Stroke is a leading cause of long-term disability in the United States and the third most frequent cause of death, following diseases of the heart and cancer . Of the more than 700,000 Americans who experience a stroke each year , two-thirds survive . Currently there are more than five million stroke survivors in the U.S. , many of whom have long-term motor and sensory impairments, especially in the arm and hand . Studies report that 69% of patients who were admitted to a rehabilitation unit following stroke have mild to severe upper extremity dysfunction , and only 14% to 16% of stroke survivors with initial upper extremity hemiparesis regained near-complete motor function [3,4]. Chronic deficits following stroke are especially prevalent in the hand and therefore diminish the capacity to grasp . Hand grasp has great functional importance for performing activities of daily living. The impairment in grasping significantly lowers stroke survivors’ functional independence.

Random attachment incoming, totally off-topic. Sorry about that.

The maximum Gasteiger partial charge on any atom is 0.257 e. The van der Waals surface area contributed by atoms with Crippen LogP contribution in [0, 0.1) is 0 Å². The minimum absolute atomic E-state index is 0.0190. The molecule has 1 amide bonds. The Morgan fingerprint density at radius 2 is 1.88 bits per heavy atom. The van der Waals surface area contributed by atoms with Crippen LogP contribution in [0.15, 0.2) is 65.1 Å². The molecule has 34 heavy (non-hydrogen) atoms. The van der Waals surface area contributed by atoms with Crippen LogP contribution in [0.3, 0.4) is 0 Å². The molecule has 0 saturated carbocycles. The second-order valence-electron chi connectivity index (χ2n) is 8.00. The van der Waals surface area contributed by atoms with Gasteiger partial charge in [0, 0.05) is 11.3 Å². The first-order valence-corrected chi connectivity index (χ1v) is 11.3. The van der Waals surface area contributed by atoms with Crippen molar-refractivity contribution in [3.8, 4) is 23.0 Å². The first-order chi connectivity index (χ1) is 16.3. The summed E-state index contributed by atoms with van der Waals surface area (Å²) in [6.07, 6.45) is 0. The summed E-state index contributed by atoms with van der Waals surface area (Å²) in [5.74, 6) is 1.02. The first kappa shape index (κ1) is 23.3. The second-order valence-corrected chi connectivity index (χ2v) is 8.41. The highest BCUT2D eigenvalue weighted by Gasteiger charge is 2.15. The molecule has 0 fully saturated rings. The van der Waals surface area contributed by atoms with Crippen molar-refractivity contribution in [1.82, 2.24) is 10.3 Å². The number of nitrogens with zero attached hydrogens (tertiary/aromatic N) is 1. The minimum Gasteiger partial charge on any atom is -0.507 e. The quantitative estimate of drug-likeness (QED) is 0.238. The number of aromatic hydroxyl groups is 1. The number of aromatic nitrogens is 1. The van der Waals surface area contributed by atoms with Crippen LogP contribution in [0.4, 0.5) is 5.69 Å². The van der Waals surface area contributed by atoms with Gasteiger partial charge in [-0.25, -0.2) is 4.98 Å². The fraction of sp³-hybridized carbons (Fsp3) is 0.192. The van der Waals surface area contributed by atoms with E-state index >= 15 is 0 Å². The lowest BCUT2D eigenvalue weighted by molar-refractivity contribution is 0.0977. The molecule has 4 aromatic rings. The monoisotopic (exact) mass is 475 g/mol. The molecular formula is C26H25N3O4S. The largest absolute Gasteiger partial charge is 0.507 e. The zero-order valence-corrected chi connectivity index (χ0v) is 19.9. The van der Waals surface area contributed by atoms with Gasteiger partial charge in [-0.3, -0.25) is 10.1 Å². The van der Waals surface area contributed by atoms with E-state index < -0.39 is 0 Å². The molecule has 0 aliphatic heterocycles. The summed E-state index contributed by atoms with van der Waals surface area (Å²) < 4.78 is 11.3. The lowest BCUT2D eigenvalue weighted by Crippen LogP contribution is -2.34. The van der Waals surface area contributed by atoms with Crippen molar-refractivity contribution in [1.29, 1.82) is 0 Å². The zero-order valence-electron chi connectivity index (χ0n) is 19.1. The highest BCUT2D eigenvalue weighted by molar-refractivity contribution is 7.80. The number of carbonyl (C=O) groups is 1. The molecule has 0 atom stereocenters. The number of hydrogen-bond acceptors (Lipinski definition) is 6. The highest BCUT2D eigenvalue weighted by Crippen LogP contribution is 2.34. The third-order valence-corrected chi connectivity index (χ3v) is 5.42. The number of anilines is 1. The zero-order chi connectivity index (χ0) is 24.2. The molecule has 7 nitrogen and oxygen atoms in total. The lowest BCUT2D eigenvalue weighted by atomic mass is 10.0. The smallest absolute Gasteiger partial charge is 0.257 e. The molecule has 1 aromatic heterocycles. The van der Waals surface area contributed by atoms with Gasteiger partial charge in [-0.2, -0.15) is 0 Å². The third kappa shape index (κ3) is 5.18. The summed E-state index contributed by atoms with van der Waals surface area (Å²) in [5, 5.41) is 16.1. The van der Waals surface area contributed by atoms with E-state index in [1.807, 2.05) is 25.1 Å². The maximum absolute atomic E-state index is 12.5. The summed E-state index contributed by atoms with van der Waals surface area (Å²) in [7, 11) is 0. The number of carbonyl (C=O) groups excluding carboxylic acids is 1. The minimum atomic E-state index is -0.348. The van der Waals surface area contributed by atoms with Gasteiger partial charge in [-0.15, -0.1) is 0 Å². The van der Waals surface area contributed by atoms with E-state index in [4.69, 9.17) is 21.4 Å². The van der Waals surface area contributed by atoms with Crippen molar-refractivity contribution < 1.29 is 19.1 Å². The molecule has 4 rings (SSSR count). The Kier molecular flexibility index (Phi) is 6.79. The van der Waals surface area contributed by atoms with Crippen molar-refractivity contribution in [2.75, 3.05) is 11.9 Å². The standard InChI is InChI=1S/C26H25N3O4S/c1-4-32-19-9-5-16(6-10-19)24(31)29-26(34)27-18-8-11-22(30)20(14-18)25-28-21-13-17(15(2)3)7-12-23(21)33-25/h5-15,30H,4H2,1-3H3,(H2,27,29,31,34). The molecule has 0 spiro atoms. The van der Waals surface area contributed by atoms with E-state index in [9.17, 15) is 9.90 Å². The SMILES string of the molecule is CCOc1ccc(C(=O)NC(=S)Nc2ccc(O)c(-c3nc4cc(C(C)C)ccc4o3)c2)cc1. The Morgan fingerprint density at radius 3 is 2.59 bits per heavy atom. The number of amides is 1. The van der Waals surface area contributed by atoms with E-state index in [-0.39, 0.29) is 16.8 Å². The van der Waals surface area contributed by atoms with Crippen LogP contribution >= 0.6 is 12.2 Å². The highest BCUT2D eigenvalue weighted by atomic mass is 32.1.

- Bioengineering Division
Excessive Shear Force at the Digits May Contribute to Unstable Grip Following Stroke
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Seo, NJ, & Kamper, DG. "Excessive Shear Force at the Digits May Contribute to Unstable Grip Following Stroke." Proceedings of the ASME 2009 Summer Bioengineering Conference. ASME 2009 Summer Bioengineering Conference, Parts A and B. Lake Tahoe, California, USA. June 17–21, 2009. pp. 721-722. ASME. https://doi.org/10.1115/SBC2009-205696
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